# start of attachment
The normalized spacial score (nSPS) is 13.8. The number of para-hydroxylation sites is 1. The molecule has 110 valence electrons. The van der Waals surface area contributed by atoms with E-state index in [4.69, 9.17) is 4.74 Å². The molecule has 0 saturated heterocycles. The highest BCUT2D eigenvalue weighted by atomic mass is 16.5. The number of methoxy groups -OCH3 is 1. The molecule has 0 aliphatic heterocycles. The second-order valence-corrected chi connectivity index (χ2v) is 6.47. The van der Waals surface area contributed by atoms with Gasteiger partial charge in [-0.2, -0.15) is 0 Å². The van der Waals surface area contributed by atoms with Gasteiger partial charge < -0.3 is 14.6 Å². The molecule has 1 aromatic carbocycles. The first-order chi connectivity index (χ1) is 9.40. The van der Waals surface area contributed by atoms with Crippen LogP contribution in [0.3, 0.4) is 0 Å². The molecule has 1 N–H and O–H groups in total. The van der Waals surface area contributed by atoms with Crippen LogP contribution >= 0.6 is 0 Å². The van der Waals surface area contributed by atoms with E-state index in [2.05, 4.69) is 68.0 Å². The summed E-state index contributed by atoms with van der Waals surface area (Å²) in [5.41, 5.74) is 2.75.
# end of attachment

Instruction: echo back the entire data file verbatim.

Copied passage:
The normalized spacial score (nSPS) is 13.8. The number of para-hydroxylation sites is 1. The molecule has 110 valence electrons. The van der Waals surface area contributed by atoms with E-state index in [4.69, 9.17) is 4.74 Å². The molecule has 0 saturated heterocycles. The highest BCUT2D eigenvalue weighted by atomic mass is 16.5. The number of methoxy groups -OCH3 is 1. The molecule has 0 aliphatic heterocycles. The second-order valence-corrected chi connectivity index (χ2v) is 6.47. The van der Waals surface area contributed by atoms with Gasteiger partial charge in [-0.2, -0.15) is 0 Å². The van der Waals surface area contributed by atoms with Gasteiger partial charge < -0.3 is 14.6 Å². The molecule has 1 aromatic carbocycles. The first-order chi connectivity index (χ1) is 9.40. The van der Waals surface area contributed by atoms with Crippen LogP contribution in [0.3, 0.4) is 0 Å². The molecule has 1 N–H and O–H groups in total. The van der Waals surface area contributed by atoms with Crippen LogP contribution >= 0.6 is 0 Å². The van der Waals surface area contributed by atoms with E-state index in [2.05, 4.69) is 68.0 Å². The summed E-state index contributed by atoms with van der Waals surface area (Å²) in [5.41, 5.74) is 2.75.